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Meet the man who thinks he ‘screwed up’ college football with a Supreme Court win

Meet the man who thinks he ‘screwed up’ college football with a Supreme Court win

SPORTS(NBC) – As a century-old college sports conference teeters on the brink of extinction and student-athletes brace for exhaustive cross-country travel, the attorney arguably responsible for these drastic changes says he’s not particularly happy about it at all.

Andrew Coats, the lawyer who convinced the U.S. Supreme Court in 1984 to allow universities to maximize football revenue, leading to a television-driven money-grab and today’s sweeping upheaval, now looks back with regret on the landmark case he successfully argued.

“I think I screwed up college football across the board, because I think the case did it,” Coats recently told NBC News, reflecting on his role in NCAA v. Board of Regents of the University of Oklahoma.

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America’s highest court ruled in favor of Coats’ clients and said that the governing body of intercollegiate athletics couldn’t restrain the trade rights of schools and their conferences.

Now, the once-stable world of college football has turned into a near-nonstop swap meet in which universities constantly change conference affiliations, seeking more lucrative TV contracts. As a result, the Pac-12, a 108-year-old conference, will be reduced to four schools, and likely dissolve altogether.

These massive deals have caused the value of televised college football games to skyrocket in recent decades, largely at the expense of student-athletes who, in all sports, regularly travel thousands of miles for routine games once within reach of short plane rides or bus trips.

A ‘complete disaster’

Earlier this week, Notre Dame Athletic Director Jack Swarbrick called the conference shifting a “complete disaster.”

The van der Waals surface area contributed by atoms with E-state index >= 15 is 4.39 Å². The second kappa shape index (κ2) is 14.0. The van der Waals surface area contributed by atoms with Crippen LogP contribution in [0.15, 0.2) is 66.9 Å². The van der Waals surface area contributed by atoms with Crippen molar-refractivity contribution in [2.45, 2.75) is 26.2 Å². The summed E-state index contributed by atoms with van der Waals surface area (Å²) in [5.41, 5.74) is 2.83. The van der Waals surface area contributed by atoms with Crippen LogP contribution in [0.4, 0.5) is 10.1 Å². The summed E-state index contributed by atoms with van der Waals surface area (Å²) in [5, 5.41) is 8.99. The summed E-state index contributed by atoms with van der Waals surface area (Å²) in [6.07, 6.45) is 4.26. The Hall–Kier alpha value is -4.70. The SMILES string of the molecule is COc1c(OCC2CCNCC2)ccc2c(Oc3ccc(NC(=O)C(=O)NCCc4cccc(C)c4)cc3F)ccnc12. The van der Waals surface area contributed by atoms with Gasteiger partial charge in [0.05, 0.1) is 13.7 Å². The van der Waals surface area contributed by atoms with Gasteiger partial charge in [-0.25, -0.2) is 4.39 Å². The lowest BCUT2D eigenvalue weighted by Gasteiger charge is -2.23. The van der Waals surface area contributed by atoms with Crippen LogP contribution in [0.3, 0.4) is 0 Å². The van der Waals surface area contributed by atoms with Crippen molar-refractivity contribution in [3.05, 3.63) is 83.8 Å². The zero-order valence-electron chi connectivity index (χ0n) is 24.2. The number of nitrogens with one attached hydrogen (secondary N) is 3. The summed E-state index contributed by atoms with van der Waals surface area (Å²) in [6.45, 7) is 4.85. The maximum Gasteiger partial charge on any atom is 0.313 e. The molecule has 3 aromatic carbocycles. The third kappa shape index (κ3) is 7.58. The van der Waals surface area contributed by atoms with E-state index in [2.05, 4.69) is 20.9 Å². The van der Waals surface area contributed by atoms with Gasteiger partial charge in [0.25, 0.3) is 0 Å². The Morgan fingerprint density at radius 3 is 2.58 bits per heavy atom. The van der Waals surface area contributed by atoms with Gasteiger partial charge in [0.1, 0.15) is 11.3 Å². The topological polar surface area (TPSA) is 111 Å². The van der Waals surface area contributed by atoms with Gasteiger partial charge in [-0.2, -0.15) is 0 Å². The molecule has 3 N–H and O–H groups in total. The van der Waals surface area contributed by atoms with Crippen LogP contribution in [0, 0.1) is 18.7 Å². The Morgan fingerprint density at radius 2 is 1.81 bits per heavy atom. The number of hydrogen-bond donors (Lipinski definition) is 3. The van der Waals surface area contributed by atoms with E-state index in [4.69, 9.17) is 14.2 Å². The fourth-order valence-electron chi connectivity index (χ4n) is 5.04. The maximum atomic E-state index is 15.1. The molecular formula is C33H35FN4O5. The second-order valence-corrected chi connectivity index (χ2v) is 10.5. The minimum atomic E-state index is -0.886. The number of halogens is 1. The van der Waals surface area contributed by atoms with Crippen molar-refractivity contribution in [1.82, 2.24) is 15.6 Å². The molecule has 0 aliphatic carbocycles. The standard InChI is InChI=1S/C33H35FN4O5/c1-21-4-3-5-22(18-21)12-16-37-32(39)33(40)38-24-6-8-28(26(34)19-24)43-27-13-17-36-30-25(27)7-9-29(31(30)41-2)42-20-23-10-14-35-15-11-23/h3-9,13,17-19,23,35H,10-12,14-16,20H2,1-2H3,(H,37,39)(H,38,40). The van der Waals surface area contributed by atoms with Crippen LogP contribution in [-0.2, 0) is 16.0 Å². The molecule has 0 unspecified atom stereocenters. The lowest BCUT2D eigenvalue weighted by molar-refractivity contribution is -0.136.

“I think the decision-making has lost its way in terms of the focus on the student-athlete and what’s primarily best for them,” he told “The Dan Patrick Show” on Wednesday. “I’m all for more regional scheduling. I think it makes a load of sense.”

While the 1984 case concerned football on TV, the practical impact has been on all programs — with athletes of nonrevenue and Olympic sports bearing an equal or greater burden of long travel.

Oregon softball player Paige Sinicki recently winced at the new reality of conference games as far away as New Jersey, a cross-country trip she suggested she didn’t sign up for when committing to the Ducks.

“I picked to play in a high level softball conference where being close to home would allow my parents to come watch my games,” Sinicki said recently on X, the social media platform formerly known as Twitter. “It’s unfortunate to hear that my senior year I’ll be playing as far as New Jersey-Rutgers as well as other east coast schools.”

“Just hope that us student athletes will be taken care of for all the travel, time changes, and hours on the road we will experience weekly!” she wrote in another post.

Marshall University announcer Ben Westfall — voice of the Thundering Herd soccer, volleyball, baseball and softball — said decision-makers are not thinking enough about athletes in nonrevenue sports who are bearing the brunt of long travel.

Marshall is about to start its first academic year in the Sun Belt Conference, the New Orleans-based league that now stretches as far west as San Marcos, Texas.

“This is more than money, and this realignment doesn’t just affect football and basketball,” Westfall wrote on X. “It affects everyone, especially the athletes. It is sad what college athletics is turning into.”

This money-driven path was paved by Coats and his clients, leading to round-the-clock football on TV and conference instability.

‘Annihilated the idea of geography’

Virtually every game in college football’s highest tier, the Football Bowl Subdivision, is now at least streamed or shown on national or regional TV.

The 2023-24 FBS season kicks off Saturday as Navy takes on Notre Dame in a game that’ll air at 2:30 p.m. EDT on NBC from Dublin.

On a typical fall Saturday, a college football fan can sit on their couch to watch a Big Ten game kick off at noon ET and stay planted there — with a remote in one hand and a drink in the other — until the final West Coast contest or a Hawaii game wraps up at 2 a.m. (or later) Sunday.

With the right cable or satellite packages and streaming services, more than 100 games can be seen every autumn Saturday.

By David K. Li

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